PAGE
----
Julia's List

You’re saying she always wore black.  You’re saying she drank a tad too much.  She gave you a Ken doll. You gave her a Barbie doll.

Months after I first found out, you’re telling me this.  In the dark, amid endless silences.  You said then you’d never get into details. It was over between you and her.

But now I’m saying to you, in the silence that has fallen over us once more like a blight, “What was her name?”

Of course you’re not going to tell, it wouldn’t be like you.  We’ll just lie like this forever, your stubbly chin scraping my shoulder like a hair shirt, like sandpaper on an open sore.

But you actually give in.

“Her name’s Michelle.”

The banality of it enrages me once more.  A triangle.  Something not in my script.  Till now my life had an outline. First, twenty years ago, we were Rob and Julia.  Then, Rob, Julia, and Jennie.  Then, Rob, Julia, Jennie, and Tamara.  No, not quite.  By then it was Julia, Rob, Jennie and Tamara, for times had changed.

You’re telling me she’s in computers, that she plays tennis.  That’s why it was okay. You weren’t really lying.  That’s what the two of you did.  Played tennis first.


In the morning when I look in the mirror, I see the stunned eyes of a wronged woman.  I can’t believe I can look like this.  I can’t believe I can care this much.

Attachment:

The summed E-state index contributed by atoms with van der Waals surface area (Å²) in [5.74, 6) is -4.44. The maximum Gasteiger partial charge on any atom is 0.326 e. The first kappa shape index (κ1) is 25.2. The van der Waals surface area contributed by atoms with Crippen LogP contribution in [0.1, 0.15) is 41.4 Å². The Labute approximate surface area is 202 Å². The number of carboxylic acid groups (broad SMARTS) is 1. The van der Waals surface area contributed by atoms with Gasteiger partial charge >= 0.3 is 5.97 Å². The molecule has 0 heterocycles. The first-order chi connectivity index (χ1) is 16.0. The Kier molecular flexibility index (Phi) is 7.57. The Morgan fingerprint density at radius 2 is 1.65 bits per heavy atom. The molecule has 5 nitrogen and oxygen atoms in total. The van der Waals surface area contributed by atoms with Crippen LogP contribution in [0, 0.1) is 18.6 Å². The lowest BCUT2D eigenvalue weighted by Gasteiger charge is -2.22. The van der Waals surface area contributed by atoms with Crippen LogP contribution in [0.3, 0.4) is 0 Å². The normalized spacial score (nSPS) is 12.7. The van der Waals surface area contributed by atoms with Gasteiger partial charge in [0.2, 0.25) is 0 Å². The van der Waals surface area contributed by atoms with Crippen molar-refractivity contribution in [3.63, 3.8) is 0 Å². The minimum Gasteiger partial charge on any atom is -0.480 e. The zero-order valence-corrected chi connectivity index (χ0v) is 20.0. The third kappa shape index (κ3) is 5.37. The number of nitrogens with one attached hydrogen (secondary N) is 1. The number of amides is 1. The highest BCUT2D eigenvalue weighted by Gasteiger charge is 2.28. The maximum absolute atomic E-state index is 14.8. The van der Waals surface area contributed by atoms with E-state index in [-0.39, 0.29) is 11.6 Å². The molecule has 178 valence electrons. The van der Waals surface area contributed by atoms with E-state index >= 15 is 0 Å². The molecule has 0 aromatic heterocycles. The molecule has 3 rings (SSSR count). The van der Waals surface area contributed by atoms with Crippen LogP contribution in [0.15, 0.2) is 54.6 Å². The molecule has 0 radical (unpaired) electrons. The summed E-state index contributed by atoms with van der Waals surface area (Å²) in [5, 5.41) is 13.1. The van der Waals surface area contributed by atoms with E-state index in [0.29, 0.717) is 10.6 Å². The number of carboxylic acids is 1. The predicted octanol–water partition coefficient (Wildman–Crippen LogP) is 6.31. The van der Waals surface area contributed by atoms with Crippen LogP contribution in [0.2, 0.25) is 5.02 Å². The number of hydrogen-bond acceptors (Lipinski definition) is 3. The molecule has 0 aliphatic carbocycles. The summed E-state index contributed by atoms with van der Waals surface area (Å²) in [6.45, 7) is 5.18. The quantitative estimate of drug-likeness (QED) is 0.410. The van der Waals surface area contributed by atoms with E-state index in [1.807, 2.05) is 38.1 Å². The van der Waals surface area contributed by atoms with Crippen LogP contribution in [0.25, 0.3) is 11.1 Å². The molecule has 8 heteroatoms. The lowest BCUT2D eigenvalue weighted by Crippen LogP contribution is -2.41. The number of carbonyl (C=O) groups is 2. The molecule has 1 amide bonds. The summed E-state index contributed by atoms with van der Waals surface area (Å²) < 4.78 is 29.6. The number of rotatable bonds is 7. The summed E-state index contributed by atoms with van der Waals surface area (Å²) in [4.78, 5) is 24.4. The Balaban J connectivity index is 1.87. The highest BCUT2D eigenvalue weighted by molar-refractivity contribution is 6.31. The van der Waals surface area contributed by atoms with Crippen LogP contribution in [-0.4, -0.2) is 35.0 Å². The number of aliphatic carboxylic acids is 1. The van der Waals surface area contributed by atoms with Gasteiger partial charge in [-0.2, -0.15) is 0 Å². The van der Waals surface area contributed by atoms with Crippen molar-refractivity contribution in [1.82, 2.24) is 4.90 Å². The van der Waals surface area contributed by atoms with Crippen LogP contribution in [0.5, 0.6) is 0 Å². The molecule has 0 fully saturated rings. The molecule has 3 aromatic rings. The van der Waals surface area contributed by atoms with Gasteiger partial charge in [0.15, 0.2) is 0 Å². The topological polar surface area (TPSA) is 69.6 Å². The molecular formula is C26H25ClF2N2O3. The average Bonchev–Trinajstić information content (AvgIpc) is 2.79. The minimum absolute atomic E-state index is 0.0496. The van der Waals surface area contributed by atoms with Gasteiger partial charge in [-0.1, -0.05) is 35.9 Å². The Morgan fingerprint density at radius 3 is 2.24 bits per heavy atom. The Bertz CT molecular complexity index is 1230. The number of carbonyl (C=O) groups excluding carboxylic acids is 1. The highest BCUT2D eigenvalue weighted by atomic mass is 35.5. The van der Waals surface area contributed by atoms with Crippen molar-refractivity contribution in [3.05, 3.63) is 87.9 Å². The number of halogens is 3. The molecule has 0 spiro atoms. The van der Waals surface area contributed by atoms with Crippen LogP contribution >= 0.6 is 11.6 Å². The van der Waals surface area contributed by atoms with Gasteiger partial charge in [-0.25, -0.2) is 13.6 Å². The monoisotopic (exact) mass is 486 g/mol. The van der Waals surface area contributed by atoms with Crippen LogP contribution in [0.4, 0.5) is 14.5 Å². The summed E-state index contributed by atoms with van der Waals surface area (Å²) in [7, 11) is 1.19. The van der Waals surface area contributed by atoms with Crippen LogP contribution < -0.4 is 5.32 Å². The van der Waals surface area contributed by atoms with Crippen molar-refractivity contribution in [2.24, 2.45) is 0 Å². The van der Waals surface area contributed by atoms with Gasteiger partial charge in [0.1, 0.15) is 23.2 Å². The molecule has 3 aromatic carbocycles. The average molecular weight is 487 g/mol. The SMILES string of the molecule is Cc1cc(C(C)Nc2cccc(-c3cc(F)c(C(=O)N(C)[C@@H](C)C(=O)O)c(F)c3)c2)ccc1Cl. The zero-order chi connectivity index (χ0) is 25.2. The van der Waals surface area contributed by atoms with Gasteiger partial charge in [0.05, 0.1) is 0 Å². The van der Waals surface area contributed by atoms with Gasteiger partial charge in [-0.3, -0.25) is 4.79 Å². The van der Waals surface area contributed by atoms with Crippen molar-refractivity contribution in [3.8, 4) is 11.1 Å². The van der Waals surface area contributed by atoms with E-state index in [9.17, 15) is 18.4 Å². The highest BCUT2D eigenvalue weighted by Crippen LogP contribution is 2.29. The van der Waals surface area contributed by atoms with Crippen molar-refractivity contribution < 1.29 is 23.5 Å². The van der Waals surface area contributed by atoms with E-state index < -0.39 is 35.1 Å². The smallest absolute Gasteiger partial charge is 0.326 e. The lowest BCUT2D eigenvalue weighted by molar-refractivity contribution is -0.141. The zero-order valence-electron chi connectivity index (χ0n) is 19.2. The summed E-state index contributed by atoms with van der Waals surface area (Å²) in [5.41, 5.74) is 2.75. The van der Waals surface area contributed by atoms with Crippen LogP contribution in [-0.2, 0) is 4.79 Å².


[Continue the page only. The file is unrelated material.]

When I first found out, you told me what you’d needed was to experience another woman.  Because neither of us had ever been with anyone else.  Because we went that far back.  To high school.

But that’s something I thought was special about us.  That we went back that far.


The weird thing is, sometimes things seem better between us.  We’re even making love again.  I watch myself doing it with curiosity.  The craving is stronger than ever, a new kind of wildness, even though I’m left hanging at the end.  Because stretched between us like Clingwrap lie the pores of a stranger.


We sit side by side in swivel chairs faced by the therapist, a beautifully groomed woman whose nails match her cherry-painted lips.  Another triangle.

“Look, when I called,” I say, “I thought this was about a marriage going sour, some kind of mid-life thing.  But since then I’ve discovered Rob’s been having an affair.”

She looks at you.  “Really?”  You nod.

“But you agreed to come.”

You nod again.


“Julia said she’d leave me if I didn’t.  She did go away, and wouldn’t come home unless I came here.”

“And she didn’t know then that you were seeing another woman?”

“No. She left because she claimed I was being impossible.”

“Are you here against your will?”

I can barely make out your voice over the drone of the air conditioner.

“I’m here because Julia’s my life.”

Another time the therapist wears black.  Her hair is pulled back in a chignon.  Her nails and lips are mauve.

“Are you aware that you’re angry at Julia?”

“I’m not angry at Julia.  Julia’s angry at me.”

“What do you want from her?”


"Julia’s your life, and you want nothing from her?  Can you explain that?”

“What he wants,” I break in, “is flattery.  That’s what he tells me he got from this Michelle of his.  She told him he was terrific.  Why don’t I say he’s terrific?  Do you believe he expects me to think he’s terrific after this?

“Julia, Julia,” the therapist soothes.  “Let Rob tell it for himself.”


Today the therapist wears green leather.  The lips and nails are coral.

“Why did you lie to Julia, Rob?”